Entries in winter garden (16)

Saturday
Jan072017

Frosty Winter Morning

Last night winter left a thin crust of snow and ice over my woodland paths, as well as crystalline patches on the road and lawn. The sun was bright this morning, and I walked outside to dutifully record evidence of frigid temperatures and the first bit of snow we have had this year. 

He's still here! This old rubber lizard has appeared on my blog before. He grows more fearsome with age.

Red twigs of Acer palmatum 'Sango-Kaku' stand out against the frosty background.Are you cold yet? After I took all these photos, I was happy to come inside for a cup of hot coffee! We need these cold temperatures, but soon I will be looking forward to spring.

Saturday
Jan232016

Engines Thrumming 

After days of heavy rain, bitter winds, plummeting temperatures and even some snow flurries, I ventured outside this morning, briefly, like a snail poking its head from its shell to check out the surroundings. The buds of winter blooming Edgeworthia chrysantha are beginning to swell.

Hellebores, just beginning to bloom, are hunkering down against the weather.

Daphne odora 'Aureo-marginata' has fragrant blooms in late winter. Buds are expanding and soon should open.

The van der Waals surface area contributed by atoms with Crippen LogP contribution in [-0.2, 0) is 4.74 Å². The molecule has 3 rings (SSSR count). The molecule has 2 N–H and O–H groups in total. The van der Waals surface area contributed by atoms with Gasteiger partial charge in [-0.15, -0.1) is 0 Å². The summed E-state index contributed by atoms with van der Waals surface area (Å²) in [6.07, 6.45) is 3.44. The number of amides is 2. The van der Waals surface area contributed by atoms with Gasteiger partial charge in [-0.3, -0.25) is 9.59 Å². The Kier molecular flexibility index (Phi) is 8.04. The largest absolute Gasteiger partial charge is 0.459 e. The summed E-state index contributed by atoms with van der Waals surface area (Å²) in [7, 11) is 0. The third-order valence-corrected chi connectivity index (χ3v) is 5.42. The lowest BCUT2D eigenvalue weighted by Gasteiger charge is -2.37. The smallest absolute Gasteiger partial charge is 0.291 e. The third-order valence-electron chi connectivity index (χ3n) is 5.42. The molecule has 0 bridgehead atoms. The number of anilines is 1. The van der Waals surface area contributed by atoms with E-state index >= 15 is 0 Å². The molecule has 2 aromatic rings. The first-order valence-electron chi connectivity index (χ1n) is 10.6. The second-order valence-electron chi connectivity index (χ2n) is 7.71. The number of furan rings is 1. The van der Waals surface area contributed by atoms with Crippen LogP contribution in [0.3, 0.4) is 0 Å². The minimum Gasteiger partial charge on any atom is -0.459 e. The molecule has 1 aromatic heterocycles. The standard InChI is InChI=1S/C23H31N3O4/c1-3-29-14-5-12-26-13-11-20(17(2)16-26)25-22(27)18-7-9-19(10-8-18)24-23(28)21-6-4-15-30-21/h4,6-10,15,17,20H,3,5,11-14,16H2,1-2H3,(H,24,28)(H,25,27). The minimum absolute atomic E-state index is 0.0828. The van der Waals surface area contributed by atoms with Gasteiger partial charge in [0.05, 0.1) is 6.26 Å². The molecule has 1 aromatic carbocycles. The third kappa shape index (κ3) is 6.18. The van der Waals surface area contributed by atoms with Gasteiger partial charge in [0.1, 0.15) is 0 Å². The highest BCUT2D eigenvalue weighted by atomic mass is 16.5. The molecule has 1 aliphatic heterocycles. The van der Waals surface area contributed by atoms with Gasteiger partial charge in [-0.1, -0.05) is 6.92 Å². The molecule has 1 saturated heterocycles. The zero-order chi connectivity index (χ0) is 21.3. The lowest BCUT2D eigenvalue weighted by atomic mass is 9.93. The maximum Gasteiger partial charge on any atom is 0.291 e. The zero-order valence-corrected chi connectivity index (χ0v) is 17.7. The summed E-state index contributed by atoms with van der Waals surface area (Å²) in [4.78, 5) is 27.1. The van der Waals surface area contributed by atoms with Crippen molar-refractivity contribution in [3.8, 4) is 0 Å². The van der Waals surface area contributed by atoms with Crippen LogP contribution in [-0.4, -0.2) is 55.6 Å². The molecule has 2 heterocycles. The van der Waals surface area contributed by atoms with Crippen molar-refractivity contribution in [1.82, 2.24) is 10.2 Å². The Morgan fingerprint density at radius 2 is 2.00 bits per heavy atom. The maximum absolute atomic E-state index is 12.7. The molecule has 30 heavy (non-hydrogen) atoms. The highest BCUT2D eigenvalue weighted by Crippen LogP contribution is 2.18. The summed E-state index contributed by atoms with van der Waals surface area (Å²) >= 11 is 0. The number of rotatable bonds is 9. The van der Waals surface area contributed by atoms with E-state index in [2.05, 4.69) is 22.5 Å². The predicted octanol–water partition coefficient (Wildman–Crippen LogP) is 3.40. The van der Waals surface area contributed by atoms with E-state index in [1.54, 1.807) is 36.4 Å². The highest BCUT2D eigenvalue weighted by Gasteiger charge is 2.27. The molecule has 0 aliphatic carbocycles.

As if to greet me, the sun came through the clouds, but the icy air soon drove me back into the warm house.

A couple of weeks ago the air was so warm I was outside working in the garden with my internal gardening engines thrumming to start on spring chores. It was premature and I knew it, just as I knew all those azaleas blooms that had started to open would soon get zapped. Encore azalea foliage provides hints of color.
Evergreens are the backbone of my garden, and they provide a lot of interest through the winter.

Arborvitae fern has grown to a lush ground cover beside my front walk.

Jasmine growing over an arch has a wintry background.Winter and spring always play a fitful tug-of-war here. By March, spring should win out.Nandina 'Firepower' has especially bright winter foliage.

Ornamental Kale provides a bouquet of color for months, from fall all the way through winter and into spring. I cut it back when it gets leggy, and it regrows.In the meantime, I am back inside, my engines thrumming, making plans as I sit by the fire with my garden books.